The city of Kumano is the number one producer of fude (brushes) in Japan. Kumano produces high-quality brushes used not only in the traditional Japanese art of calligraphy, but also for cosmetic purposes like applying makeup. The town grew in fame recently when members of the Japan women’s soccer team (“Nadeshiko Japan”) received makeup brushes made in Kumano from Prime Minister Naoto Kan after winning the Women’s World Cup in 2011. There is also an annual Kumano brush festival held at the end of September.
Kumano is a very small town with not a great deal to offer in terms of sightseeing. But in celebration of its remarkable brush-making reputation, the town has created the Fude no sato kobo, or Brush Pen Studio. Fude no sato kobo was opened in 1994.
As I alluded to before, Kumano is a small town, and a bit out of the way. Thus, it seemed unlikely to me that many people would visit the town essentially just to see the Brush Pen Studio. That assumption proved to be a mistake. On the day I visited, the parking lot of the Fude no sato kobo was nearly full. And a survey of license plates quickly confirmed that many people had indeed come from all over Japan just to see these vaunted Kumano brushes.
As for the Fude no sato kobo itself, the building is impressive and modern-looking. The first floor is reserved for an information counter, a shop selling the brushes, and a small café. All of the displays are located on the basement level. Upon buying my ticket, I headed downstairs and was immediately struck by the enormous, nearly room-height fude brushes standing in the middle of the area. After taking a moment to process that sight, I took my time walking around and observing the many interesting and diverse displays the Fude no sato kobo had to offer. Unfortunately, all the exhibits are in Japanese with no English translations. So those interested parties who lack considerable Japanese skill should consider enlisting the help of a Japanese friend to accompany them for this one.
The detailed content of the displays were exhaustive. They explain the history of fude and calligraphy in Japan, dating back hundreds of years. There are numerous examples of fude and related tools used for both craft and makeup. There are examples of fude having been used to write, among other things, banners, books, manga, and the labels for alcohol and bottled water. There is a display celebrating some of the famous users of fude in Japan, both past and present, including Kusakabe Meikaku and Ishizaka Kouji. There are messages written with fude from various celebrities. There is a small movie theater showing on loop short clips which document the fude-making process. And, of course, there are many, many fude on display. The fude are from different eras and intended for different purposes. As such, it was interesting to note the very distinct size and design properties of each brush. The displays change periodically, and you can check the fude no sato kobo website to see a schedule.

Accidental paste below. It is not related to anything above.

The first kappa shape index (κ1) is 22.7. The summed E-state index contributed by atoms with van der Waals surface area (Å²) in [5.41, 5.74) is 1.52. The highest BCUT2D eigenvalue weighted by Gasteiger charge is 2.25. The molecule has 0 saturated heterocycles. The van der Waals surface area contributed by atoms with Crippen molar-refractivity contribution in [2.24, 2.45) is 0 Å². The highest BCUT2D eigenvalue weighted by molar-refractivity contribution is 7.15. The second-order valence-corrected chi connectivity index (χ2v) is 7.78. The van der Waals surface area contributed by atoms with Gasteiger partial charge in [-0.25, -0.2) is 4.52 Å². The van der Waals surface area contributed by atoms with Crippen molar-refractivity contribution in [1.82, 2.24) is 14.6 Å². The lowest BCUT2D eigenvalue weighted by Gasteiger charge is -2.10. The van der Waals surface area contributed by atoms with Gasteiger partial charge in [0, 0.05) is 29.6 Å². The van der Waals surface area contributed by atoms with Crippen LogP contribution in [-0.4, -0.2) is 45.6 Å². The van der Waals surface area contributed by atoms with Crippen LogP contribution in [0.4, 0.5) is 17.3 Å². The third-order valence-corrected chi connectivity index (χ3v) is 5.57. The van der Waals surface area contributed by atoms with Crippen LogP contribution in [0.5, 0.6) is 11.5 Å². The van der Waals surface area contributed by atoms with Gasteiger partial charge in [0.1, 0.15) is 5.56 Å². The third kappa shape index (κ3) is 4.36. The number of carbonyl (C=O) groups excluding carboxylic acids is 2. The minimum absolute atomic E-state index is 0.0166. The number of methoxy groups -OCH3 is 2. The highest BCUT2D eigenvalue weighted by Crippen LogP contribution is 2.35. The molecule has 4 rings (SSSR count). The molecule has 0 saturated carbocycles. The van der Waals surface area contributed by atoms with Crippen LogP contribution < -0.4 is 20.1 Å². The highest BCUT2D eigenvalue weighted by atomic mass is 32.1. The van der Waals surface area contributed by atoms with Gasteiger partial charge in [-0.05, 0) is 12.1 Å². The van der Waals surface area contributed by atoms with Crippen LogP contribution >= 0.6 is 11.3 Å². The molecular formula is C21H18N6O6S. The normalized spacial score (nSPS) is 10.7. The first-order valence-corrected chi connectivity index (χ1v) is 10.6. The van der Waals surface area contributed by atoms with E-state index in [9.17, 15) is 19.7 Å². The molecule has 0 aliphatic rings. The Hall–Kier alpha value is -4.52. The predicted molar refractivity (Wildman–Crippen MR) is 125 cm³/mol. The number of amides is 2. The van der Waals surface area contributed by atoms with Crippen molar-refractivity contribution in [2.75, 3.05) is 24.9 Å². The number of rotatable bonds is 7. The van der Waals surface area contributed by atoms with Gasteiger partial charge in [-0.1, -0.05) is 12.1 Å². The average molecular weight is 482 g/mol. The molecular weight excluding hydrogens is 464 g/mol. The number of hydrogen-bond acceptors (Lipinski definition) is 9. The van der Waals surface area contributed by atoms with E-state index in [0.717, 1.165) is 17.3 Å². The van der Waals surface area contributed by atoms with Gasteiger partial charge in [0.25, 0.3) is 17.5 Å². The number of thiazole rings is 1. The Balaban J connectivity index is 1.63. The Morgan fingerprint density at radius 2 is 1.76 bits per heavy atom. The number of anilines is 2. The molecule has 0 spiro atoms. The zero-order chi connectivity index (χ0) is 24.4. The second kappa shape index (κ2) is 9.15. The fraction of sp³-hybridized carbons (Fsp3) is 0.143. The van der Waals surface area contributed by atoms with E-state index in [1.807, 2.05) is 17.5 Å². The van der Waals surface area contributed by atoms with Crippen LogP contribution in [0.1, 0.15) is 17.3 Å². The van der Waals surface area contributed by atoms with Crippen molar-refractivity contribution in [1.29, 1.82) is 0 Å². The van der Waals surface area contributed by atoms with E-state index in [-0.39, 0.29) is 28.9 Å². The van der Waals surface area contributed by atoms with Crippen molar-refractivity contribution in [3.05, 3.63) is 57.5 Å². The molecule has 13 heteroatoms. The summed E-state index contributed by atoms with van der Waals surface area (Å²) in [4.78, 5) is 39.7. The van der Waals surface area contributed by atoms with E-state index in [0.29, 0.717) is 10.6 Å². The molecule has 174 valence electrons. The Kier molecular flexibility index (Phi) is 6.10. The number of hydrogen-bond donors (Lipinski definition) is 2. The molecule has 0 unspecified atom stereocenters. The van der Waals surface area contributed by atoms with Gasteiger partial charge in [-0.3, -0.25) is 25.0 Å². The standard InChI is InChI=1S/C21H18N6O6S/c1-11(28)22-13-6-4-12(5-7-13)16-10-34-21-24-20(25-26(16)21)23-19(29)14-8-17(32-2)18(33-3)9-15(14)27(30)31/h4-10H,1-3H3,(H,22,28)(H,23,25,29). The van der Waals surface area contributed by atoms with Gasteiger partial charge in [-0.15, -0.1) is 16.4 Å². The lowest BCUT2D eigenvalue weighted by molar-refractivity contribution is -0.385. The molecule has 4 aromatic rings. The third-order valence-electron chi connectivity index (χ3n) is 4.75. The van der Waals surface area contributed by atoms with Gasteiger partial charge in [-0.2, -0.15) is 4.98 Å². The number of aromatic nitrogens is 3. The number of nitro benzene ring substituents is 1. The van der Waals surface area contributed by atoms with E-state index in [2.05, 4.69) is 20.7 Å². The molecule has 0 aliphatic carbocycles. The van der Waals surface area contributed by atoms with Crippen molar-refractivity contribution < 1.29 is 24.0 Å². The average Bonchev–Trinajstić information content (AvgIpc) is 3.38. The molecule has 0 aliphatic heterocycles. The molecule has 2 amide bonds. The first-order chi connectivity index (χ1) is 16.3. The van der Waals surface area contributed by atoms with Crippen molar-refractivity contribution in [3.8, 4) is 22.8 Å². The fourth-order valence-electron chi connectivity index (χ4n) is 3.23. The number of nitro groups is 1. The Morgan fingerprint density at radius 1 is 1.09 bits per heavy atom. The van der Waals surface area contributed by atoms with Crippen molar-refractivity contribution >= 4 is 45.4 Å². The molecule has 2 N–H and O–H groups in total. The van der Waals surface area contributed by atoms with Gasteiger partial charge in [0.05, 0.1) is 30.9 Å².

Because this is not a museum, but a studio, you can observe a famous Kumano fude being made by hand right in front of you. You can also try your hand at making a brush yourself. I wasn’t able to do that on this day, but apparently it’s surprisingly easy to make one. You have to call ahead and make a reservation for those workshops, and the price is about 2000 yen. Also while at the Fude no sato kobo, I had the opportunity to observe a great number of people practicing calligraphy as well. There were both elderly people and children working diligently next to each other, and it was impressive to see that this traditional Japanese art is still alive and well in these modern times. The shop at the studio sells Kumano brushes of all kinds, which range in price from 300 yen to 20000 yen. You can also buy the brushes online. If you want a convenient place to have lunch, the café on the 1st floor offers pasta lunch sets for around 2000 yen. There is also a terrace which provides a good view of the beautiful lake which can be found behind the building.
If you have any interest in calligraphy, you owe it to yourself to visit Fude no sato kobo. There is a ton of interesting information to be found here, and a great chance to see a Kumano fude made from scratch by a master, as well as try your hand at making one yourself. Even those who aren’t interested in calligraphy or makeup may find it interesting to see the many surprising ways fude are used throughout Japan for different purposes every day. For that reason, Fude no sato kobo comes highly recommended.
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